In 1970 Blass bought the Maurice Rentner company and renamed it Bill Blass, Ltd. Despite his numerous awards for fashion design and his tremendous success at branding his name, Blass never considered himself a fashion innovator. He regarded himself as an apparel craftsman, not a couturier, and looked to Paris for fashion leadership. For example, when Nancy Reagan wore one of his gowns at an inaugural ball in 1981, the fashion press hastened to point out that the design was a knock-off of one created by Yves St. Laurent. Blass confirmed that was true.

Instead of fashion innovation, Blass set his goals to produce the ultimate in ready-to-wear. He chose exquisite, high-quality fabrics, many of which he advertised as exclusive to his label. He particularly liked the endless design possibilities of plaids and was intrigued by the visual effects of pattern mixing and how those juxtapositions could emphasize the structural elements of clothing. He also adopted many of the hand-tailoring construction techniques of couture to ready-to-wear production. Blass was especially skilled at the bias cut, which he used for fluidly shaped dresses and gowns that were a recurring style in collections across the decades.

Of special interest to Blass was creating a menswear line. In the 1960s the “Peacock Revolution” in men’s clothing arrived in America from Mod London, along with the Beatles, Rolling Stones, and other British pop culture invaders. Suddenly the idea of fashion for men revolutionized the apparel industry. Women’s designers from Paris, London, and New York began to create menswear collections, including Pierre Cardin, Hubert de Givenchy, Oleg Cassini, and Yves St. Laurent, among others. In 1967 Blass was invited to develop a line of branded menswear for Pincus Brothers-Maxwell of Philadelphia. For the suits he bought high quality worsteds from England and had the garments produced in Italy. This first Blass menswear collection was critically acclaimed and won him the industry’s first Coty Award for Menswear in 1968. In the disco era of the late 1970s and early 1980s, Blass also joined the many fashion designers who added their name or logo to the back patch pockets of jeans. He even designed a kilt for men. For the most part, though, Blass-branded menswear was classic in style and high quality in materials and construction.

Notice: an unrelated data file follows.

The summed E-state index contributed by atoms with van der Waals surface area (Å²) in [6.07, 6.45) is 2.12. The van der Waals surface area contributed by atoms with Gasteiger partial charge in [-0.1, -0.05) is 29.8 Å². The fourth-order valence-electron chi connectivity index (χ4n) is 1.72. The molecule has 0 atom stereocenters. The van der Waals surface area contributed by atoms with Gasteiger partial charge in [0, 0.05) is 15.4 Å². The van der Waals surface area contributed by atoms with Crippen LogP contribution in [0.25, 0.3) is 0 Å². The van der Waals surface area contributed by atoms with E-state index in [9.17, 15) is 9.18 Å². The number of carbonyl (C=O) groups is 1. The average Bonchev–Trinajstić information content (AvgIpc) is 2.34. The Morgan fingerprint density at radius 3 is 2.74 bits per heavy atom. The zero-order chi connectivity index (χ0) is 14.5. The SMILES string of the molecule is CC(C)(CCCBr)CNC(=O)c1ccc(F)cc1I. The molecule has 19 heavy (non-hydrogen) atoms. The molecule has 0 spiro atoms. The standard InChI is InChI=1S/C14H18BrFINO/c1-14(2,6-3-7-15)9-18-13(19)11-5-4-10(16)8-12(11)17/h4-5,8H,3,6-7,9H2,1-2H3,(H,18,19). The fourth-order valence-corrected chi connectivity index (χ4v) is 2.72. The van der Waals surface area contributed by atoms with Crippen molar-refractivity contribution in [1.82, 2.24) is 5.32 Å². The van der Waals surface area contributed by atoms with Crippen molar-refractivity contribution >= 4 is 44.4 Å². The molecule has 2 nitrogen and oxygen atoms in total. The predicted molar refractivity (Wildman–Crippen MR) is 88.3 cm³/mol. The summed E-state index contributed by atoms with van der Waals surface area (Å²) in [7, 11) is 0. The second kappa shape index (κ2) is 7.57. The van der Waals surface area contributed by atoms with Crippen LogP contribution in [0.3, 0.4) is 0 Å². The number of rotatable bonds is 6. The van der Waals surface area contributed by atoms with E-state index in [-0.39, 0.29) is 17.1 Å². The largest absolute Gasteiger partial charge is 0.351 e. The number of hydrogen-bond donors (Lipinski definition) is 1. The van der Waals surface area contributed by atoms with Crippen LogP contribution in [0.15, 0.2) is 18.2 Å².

Because of the great success of his menswear, Blass was contacted in 1970 by Charles Revson of Revlon to license the Bill Blass brand and logo for a men’s fragrance and a line of men’s toiletries. The cologne was named Bill Blass for Men, and soon had twenty related products manufactured by Revlon, including deodorant, soap, after-shave, conditioners, and a bronzer.

In 1998 the seventy-six-year-old Blass suffered a minor heart attack and decided to retire. The following year he sold the business to a partnership of Michael Groveman, his chief financial officer, and a licensor, Haresh Tharani, for $50 million. During his retirement, he wrote his autobiography Bare Blass. At the end of the book, he concluded, “All my experiences, all my yearnings, have been those of a typical American boy becoming a typical American man, except that my focus was on clothes rather than on oil drilling or banking or some other great commodity… So this is how I think I will be remembered” (p. 167). In 2000 Blass was diagnosed with throat cancer, having been a chain smoker since his early teens, and died two years later at his home in Preston, Connecticut.


Many of the drawings, personal papers, photographs, and company ads of Bill Blass are housed at the Bill Blass, Ltd. Archive in New York City. Insights into Blass’s place in American fashion by decade can be found in various omnibus books such as Bernadine Morris, The Fashion Makers: An Inside Look at America’s Leading Designers (1978); Caroline Rennolds Milbank, New York Fashion: The Evolution of American Style (1989); and Charlotte Seeling, Fashion: The Century of the Designer 1900–1999 (2000). In 2002 Indiana University presented a retrospective showing of Bill Blass fashions and artifacts at the Elizabeth Sage Historic Costume Collection Museum in Bloomington. The accompanying illustrated catalog, titled Bill Blass: An American Designer (2002), featured personal photos, vintage ads, and fashion drawings and clothing by the designer with contributing text by Helen O’Hagan, Kathleen Rowold, and Michael Vollbracht. An obituary appeared in the New York Times on 13 June 2002